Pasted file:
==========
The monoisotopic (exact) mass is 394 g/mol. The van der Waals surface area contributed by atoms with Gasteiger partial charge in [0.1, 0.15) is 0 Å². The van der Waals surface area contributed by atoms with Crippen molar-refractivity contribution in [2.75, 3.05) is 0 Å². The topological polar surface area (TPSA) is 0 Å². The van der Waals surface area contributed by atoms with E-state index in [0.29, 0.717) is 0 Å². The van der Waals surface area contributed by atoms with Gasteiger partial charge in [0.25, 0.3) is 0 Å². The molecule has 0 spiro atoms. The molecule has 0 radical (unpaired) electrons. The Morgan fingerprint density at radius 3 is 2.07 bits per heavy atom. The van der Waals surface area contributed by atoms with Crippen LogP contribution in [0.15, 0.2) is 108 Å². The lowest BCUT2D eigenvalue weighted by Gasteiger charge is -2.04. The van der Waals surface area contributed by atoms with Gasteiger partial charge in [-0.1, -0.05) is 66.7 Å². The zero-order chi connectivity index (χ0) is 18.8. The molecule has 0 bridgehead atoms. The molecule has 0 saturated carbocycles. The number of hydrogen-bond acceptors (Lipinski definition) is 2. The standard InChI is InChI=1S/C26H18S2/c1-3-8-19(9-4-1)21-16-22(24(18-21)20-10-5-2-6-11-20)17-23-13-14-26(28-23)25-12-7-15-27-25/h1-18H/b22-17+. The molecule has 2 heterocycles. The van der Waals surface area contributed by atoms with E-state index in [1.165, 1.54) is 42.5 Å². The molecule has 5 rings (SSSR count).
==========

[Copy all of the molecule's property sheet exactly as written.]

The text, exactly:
The monoisotopic (exact) mass is 394 g/mol. The van der Waals surface area contributed by atoms with Gasteiger partial charge in [0.1, 0.15) is 0 Å². The van der Waals surface area contributed by atoms with Crippen molar-refractivity contribution in [2.75, 3.05) is 0 Å². The topological polar surface area (TPSA) is 0 Å². The van der Waals surface area contributed by atoms with E-state index in [0.29, 0.717) is 0 Å². The van der Waals surface area contributed by atoms with Gasteiger partial charge in [0.25, 0.3) is 0 Å². The molecule has 0 spiro atoms. The molecule has 0 radical (unpaired) electrons. The Morgan fingerprint density at radius 3 is 2.07 bits per heavy atom. The van der Waals surface area contributed by atoms with Crippen LogP contribution in [0.15, 0.2) is 108 Å². The lowest BCUT2D eigenvalue weighted by Gasteiger charge is -2.04. The van der Waals surface area contributed by atoms with Gasteiger partial charge in [-0.1, -0.05) is 66.7 Å². The zero-order chi connectivity index (χ0) is 18.8. The molecule has 0 bridgehead atoms. The molecule has 0 saturated carbocycles. The number of hydrogen-bond acceptors (Lipinski definition) is 2. The standard InChI is InChI=1S/C26H18S2/c1-3-8-19(9-4-1)21-16-22(24(18-21)20-10-5-2-6-11-20)17-23-13-14-26(28-23)25-12-7-15-27-25/h1-18H/b22-17+. The molecule has 2 heterocycles. The van der Waals surface area contributed by atoms with E-state index in [1.165, 1.54) is 42.5 Å². The molecule has 5 rings (SSSR count).